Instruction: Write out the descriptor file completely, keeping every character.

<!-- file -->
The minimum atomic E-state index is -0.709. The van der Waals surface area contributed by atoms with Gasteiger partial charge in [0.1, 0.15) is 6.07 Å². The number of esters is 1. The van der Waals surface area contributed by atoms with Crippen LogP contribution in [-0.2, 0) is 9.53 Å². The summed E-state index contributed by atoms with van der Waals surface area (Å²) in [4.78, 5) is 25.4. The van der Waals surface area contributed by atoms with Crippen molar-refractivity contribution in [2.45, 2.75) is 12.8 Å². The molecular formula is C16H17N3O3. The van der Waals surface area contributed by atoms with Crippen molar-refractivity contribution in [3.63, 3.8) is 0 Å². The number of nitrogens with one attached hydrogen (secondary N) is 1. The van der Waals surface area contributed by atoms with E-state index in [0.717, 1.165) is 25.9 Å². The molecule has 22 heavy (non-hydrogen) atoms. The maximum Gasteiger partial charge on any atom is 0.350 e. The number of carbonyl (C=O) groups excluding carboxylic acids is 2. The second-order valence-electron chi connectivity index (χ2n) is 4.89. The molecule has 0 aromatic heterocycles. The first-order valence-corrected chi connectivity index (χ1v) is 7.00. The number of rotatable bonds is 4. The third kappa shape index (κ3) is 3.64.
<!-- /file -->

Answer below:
The minimum atomic E-state index is -0.709. The van der Waals surface area contributed by atoms with Gasteiger partial charge in [0.1, 0.15) is 6.07 Å². The number of esters is 1. The van der Waals surface area contributed by atoms with Crippen LogP contribution in [-0.2, 0) is 9.53 Å². The summed E-state index contributed by atoms with van der Waals surface area (Å²) in [4.78, 5) is 25.4. The van der Waals surface area contributed by atoms with Crippen molar-refractivity contribution in [2.45, 2.75) is 12.8 Å². The molecular formula is C16H17N3O3. The van der Waals surface area contributed by atoms with Crippen molar-refractivity contribution in [3.63, 3.8) is 0 Å². The number of nitrogens with one attached hydrogen (secondary N) is 1. The van der Waals surface area contributed by atoms with E-state index in [0.717, 1.165) is 25.9 Å². The molecule has 22 heavy (non-hydrogen) atoms. The maximum Gasteiger partial charge on any atom is 0.350 e. The number of carbonyl (C=O) groups excluding carboxylic acids is 2. The second-order valence-electron chi connectivity index (χ2n) is 4.89. The molecule has 0 aromatic heterocycles. The first-order valence-corrected chi connectivity index (χ1v) is 7.00. The number of rotatable bonds is 4. The third kappa shape index (κ3) is 3.64.